Very interesting stuff, this. I don't know if you saw it, or if the video is available somewhere online, but Sean Hannity recently interviewed (that is, argued with) the pastor of Barack Obama's church.
[found: partial transcript]At issue was this commentary by Erik Rush, wherein Erik took the Mission Statement of that church and (brilliantly) substituted the word, "White," for the word, "Black," resulting in what I thought was a perfectly feasible accusation of racism... specifically, of Black supremacy.
How many Americans would vote for a presidential candidate who was the member of a church that professed the following credo?
1. Commitment to God
2. Commitment to the White Community
3. Commitment to the White Family
4. Dedication to the Pursuit of Education
5. Dedication to the Pursuit of Excellence
6. Adherence to the White Work Ethic
7. Commitment to Self-Discipline and Self-Respect
8. Disavowal of the Pursuit of "Middleclassness"
9. Pledge to make the fruits of all developing and acquired skills available to the White Community
10. Pledge to Allocate Regularly, a Portion of Personal Resources for Strengthening and Supporting White Institutions
11. Pledge allegiance to all White leadership who espouse and embrace the White Value System
12. Personal commitment to embracement of the White Value System.
The question is rhetorical, of course. The answer is that such a candidate wouldn't have a snowball's chance in hell of getting elected dog catcher ... let alone President, because that candidate would be instantly branded a racist, among the most vile and frightening of white supremacists....
Hannity, seemingly fairly, invited the pastor of that church to respond on the air. It was ridiculous and went nowhere. The pastor kept talking about "liberation theology," barking about did Hannity know liberation theology, had he read this book and that. At the time, knowing absolutely nothing about liberation theology myself, I scoffed, and wrote it off in my mind as being dated 1960s stuff [it's actually from the 70s]. Like Hannity, I just wanted the man to answer the racism charges.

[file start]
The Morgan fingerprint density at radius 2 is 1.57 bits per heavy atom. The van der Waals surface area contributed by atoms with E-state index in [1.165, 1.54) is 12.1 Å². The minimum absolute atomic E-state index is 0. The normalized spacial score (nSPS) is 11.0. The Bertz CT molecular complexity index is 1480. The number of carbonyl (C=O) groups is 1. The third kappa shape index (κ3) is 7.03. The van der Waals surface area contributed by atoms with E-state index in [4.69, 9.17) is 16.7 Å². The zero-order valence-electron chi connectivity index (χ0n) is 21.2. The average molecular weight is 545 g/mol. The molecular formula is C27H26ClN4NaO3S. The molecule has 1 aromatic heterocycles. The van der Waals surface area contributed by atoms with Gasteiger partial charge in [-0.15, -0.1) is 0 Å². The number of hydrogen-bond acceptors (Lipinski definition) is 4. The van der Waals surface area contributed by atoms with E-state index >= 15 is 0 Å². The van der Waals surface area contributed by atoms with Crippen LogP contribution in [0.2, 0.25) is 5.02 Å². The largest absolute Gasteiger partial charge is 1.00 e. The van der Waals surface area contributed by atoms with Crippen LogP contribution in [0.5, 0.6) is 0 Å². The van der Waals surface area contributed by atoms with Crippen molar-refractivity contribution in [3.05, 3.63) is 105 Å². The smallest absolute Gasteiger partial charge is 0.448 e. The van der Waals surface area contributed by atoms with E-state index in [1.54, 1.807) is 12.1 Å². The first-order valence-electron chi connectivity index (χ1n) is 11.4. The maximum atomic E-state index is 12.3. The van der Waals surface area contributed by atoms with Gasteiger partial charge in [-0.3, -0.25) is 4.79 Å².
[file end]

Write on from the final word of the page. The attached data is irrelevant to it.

Well, lo and behold, in an offline conversation with friends about historical proofs of the Jewishness of Jesus, I was given this to read: Misusing Jesus: How the church divorces Jesus from Judaism.
To my amazement, the discussion includes the "liberation theology" so emphatically embraced by Obama's pastor. The article is fascinating and should be read in its entirety, but check this out:
Another case of divorcing Jesus from Judaism arises in the case of liberation theology—that form of religious thought proclaiming that God has a "preferential option for the poor" and seeking to put biblical pronouncement in service to political and economic ends: Jesus is the pedagogue of the oppressed, the redeemer of the underclass, the hero of the masses.
The problem is not the use of Jesus for political ends; the biblical material has always been (and should continue to be) used to promote a more just society. The problem is that the language of liberation all too often veers off into anti-Jewish rants. Jesus becomes the Palestinian martyr crucified once again by the Jews; he is the one killed by the "patriarchal god of Judaism"; he breaks down the barriers that "Judaism" erects between Jew and gentile, rich and poor, male and female, slave and free, and so he can liberate all today. The intent is well meaning, but the history is dreadful, and the impression given of Judaism is obscene.
The poison is there in the founding documents of liberation theology. One of the fathers of the movement, Gustavo Gutiérrez, states in A Theology of Liberation (1973) ... that the "infidelities of the Jewish people made the Old Covenant invalid."